LaMonica Garrett attends the world premiere of "1883" on December 11 in Las Vegas. Photo by James Atoa/UPI | License Photo
NEW YORK, Dec. 20 (UPI) -- Sons of Anarchy and Designated Survivor alum LaMonica Garrett says he feels honored to play a western wagon train leader in the Yellowstone prequel, 1883, because he grew up watching westerns like Bonanza and Gunsmoke, but didn't see himself reflected in their characters.
"These roles weren't written for Black actors," Garrett told reporters on a recent Zoom interview.
"There's a rich history of Black cowboys all throughout how the west was won," the actor said. "They were there."
Garrett pointed out that many times when Black characters have shown up in screen adaptations of 19th century frontier stories, they were often underdeveloped, leaving viewers to wonder who they were, where they came from and what motivated them.
"They would have a purpose. They would come, say a few things and they would walk out," he said, emphasizing his 1883 character, Thomas, is different.
The Civil War veteran still wears his Union military uniform as he protects the people he was hired to safely guide from Texas to Oregon.
He is also a dedicated friend who looks out for his mentor, Shea (Sam Elliott,) who has fallen on hard times after losing his wife and daughter to smallpox.
"Representation is important and me being the one to bring this to light in such a strong role, in a strong place like 1883, I get emotional every time I think about it," Garrett said.
"My son is growing up and one day he is going to look back like: 'My dad was Thomas in 1883. He was the second Black cowboy to have his name and picture as a co-star when the episode came on.' The last time that happened was 1968, I think, with Otis Young in a show called The Outcasts."
Garrett recalled feeling overwhelmed when he saw the credits roll at a screening of the show in Amarillo.
"I lost it and I cried for two straight hours," he said. "It means a lot to me and I hope I am doing it justice."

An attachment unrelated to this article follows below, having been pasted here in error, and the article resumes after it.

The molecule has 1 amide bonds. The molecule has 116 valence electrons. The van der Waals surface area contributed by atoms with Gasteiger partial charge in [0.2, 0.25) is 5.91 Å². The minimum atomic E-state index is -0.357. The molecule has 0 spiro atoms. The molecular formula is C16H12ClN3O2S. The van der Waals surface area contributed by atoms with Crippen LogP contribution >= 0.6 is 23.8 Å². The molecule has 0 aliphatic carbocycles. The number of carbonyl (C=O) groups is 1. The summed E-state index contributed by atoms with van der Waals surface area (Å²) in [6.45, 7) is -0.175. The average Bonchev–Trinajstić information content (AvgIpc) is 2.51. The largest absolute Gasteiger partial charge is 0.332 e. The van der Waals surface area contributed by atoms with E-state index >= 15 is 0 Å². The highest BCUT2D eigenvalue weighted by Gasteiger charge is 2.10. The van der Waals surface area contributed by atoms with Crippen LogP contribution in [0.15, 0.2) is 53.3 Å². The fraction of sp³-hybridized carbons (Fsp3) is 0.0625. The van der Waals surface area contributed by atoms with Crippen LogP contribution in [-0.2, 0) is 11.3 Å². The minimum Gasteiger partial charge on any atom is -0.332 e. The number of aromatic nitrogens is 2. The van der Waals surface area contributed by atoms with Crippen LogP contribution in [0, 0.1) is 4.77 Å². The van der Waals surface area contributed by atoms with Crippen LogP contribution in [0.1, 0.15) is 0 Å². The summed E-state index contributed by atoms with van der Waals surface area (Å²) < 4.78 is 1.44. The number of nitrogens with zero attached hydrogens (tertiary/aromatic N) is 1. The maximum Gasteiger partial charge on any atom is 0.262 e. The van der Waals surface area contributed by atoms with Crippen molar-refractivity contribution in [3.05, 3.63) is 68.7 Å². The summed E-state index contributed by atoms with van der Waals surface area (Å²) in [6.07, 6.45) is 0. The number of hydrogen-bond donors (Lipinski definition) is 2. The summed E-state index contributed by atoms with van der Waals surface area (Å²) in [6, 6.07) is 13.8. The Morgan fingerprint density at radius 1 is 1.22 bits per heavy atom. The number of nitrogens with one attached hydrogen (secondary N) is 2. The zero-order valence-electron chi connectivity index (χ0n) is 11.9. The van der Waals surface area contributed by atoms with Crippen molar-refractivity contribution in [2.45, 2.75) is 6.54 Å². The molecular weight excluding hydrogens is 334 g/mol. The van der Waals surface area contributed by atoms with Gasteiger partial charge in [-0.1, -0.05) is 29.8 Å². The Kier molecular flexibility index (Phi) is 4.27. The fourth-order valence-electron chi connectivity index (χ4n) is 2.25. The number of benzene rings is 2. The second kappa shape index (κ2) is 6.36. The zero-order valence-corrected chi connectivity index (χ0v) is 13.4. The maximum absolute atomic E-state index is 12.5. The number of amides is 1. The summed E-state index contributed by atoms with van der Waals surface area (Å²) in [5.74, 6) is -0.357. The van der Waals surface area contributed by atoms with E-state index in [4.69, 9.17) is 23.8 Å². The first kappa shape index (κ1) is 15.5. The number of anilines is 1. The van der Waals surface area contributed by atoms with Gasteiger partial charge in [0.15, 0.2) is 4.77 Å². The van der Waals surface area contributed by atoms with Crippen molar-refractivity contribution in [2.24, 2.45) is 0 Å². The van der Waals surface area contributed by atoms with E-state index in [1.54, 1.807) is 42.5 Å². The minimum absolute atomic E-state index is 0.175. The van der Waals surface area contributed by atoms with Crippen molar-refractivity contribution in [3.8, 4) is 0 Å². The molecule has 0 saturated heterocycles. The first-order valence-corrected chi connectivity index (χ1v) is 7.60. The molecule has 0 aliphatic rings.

Thomas wears his uniform after the war because he took tremendous pride in being a soldier, Garrett noted.
"For a lot of former slaves back in the 1800s, they went over to the military and became Buffalo soldiers and a lot of those Buffalo soldiers became cowboys because it was a different sort of freedom," he added.
To prepare for the role, Garrett and his castmates, including Tim McGraw and Faith Hill, spent three weeks training in 100-degree weather in Texas in August. They learned to ride, shoot, rope and herd, but most importantly they bonded with each other.
"i have a tremendous amount of respect for cowboys now because i had no idea how hard it was," said Garrett, who had never ridden a horse before. "Cowboy camp was tough on us."
Garrett had nothing but high praise for Tombstone and The Ranch star Elliott, with whom he shared many of his scenes in 1883.
"He embraced me from the first time that we met," Garrett recalled. "He calms the nerves of everyone that he comes in contact with, with just his steadiness and his work ethic and he's the first one there and the last one to leave. He is inspiring to watch work."
Cast members Tim McGraw and Faith Hill attend the world premiere of "1883." Photo by James Atoa/UPI | License Photo